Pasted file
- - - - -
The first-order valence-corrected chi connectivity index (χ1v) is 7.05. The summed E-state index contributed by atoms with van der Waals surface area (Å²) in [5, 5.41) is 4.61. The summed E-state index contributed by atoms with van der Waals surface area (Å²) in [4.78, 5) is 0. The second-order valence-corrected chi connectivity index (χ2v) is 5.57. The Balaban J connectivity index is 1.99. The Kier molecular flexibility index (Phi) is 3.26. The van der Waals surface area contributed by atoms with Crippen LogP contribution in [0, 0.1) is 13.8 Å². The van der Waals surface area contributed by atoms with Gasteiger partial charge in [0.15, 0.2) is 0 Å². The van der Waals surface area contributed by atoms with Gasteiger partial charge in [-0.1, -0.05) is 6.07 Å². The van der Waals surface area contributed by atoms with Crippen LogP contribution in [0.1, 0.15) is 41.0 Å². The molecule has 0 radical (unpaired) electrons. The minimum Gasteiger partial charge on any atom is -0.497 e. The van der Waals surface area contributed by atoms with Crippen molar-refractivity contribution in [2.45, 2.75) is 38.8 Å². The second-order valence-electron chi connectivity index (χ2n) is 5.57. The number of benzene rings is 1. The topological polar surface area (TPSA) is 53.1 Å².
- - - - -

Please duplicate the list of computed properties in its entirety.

The first-order valence-corrected chi connectivity index (χ1v) is 7.05. The summed E-state index contributed by atoms with van der Waals surface area (Å²) in [5, 5.41) is 4.61. The summed E-state index contributed by atoms with van der Waals surface area (Å²) in [4.78, 5) is 0. The second-order valence-corrected chi connectivity index (χ2v) is 5.57. The Balaban J connectivity index is 1.99. The Kier molecular flexibility index (Phi) is 3.26. The van der Waals surface area contributed by atoms with Crippen LogP contribution in [0, 0.1) is 13.8 Å². The van der Waals surface area contributed by atoms with Gasteiger partial charge in [0.15, 0.2) is 0 Å². The van der Waals surface area contributed by atoms with Gasteiger partial charge in [-0.1, -0.05) is 6.07 Å². The van der Waals surface area contributed by atoms with Crippen LogP contribution in [0.1, 0.15) is 41.0 Å². The molecule has 0 radical (unpaired) electrons. The minimum Gasteiger partial charge on any atom is -0.497 e. The van der Waals surface area contributed by atoms with Crippen molar-refractivity contribution in [2.45, 2.75) is 38.8 Å². The second-order valence-electron chi connectivity index (χ2n) is 5.57. The number of benzene rings is 1. The topological polar surface area (TPSA) is 53.1 Å².